BACKGROUND: A pathogenic variant in the gene encoding phospholamban (PLN), a protein regulating calcium homeostasis of cardiomyocytes, causes PLN cardiomyopathy. It is characterized by a high arrhythmic burden and can progress into severe cardiomyopathy. Risk assessment guides ICD therapy and benefits from personalization. It is unknown whether sex-specific differences in PLN cardiomyopathy exist.
OBJECTIVE: Improving accuracy of PLN cardiomyopathy diagnosis and risk assessment by investigating sex-specific aspects.
METHODS: We analyzed a multicenter cohort of 933 patients with the PLN p.(Arg14del) pathogenic variant following up on a recently developed PLN risk model. Sex-specific differences in incidence of risk model components were investigated: low voltage ECG, premature ventricular contractions (PVC), negative T waves, and left ventricular ejection fraction (LVEF).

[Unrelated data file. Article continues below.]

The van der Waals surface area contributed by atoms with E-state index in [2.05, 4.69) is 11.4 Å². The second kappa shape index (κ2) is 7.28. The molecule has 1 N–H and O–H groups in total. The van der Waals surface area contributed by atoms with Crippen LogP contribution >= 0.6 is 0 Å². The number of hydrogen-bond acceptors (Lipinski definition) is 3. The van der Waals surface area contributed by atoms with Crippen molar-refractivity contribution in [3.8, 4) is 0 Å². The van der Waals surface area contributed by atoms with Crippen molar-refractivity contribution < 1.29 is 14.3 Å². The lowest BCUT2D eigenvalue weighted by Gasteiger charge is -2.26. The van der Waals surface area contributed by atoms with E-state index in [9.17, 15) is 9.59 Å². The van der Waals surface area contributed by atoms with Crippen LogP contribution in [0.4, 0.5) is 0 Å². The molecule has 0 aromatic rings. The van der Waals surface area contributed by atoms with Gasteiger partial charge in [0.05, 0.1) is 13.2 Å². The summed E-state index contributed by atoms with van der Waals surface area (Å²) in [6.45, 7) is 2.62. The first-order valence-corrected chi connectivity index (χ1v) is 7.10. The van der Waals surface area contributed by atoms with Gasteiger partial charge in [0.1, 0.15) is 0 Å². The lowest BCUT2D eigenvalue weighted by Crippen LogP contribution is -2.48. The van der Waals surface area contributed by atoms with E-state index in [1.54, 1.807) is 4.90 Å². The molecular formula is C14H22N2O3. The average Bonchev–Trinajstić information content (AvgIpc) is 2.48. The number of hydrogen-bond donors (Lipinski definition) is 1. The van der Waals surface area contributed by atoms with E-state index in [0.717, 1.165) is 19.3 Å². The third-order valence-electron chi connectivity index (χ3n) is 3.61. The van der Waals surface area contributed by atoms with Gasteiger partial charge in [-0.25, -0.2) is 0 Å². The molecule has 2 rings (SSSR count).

RESULTS: Our cohort contained 412 males and 521 females. Sustained ventricular arrhythmias (VA) occurred in 77 (18.7%) males and 61 (11.7%) females (p = 0.004). Of 933 cohort members, 287 (31%) had ≥1 low voltage ECG during follow-up; 180 (63%) females and 107 (37%) males (p = 0.006). Female sex, age, age at clinical presentation, and proband status predicted low voltage ECG during follow-up (AUC: 0.78). Sustained VA-free survival was lowest in males with low voltage ECG (p < 0.001).
CONCLUSION: Low voltage ECGs predict sustained VA and are a component of the PLN risk model. Low voltage ECGs are more common in females, yet prognostic value is greater in males. Future studies should determine the impact of this difference on the risk prediction of PLN cardiomyopathy, and possibly other cardiomyopathies.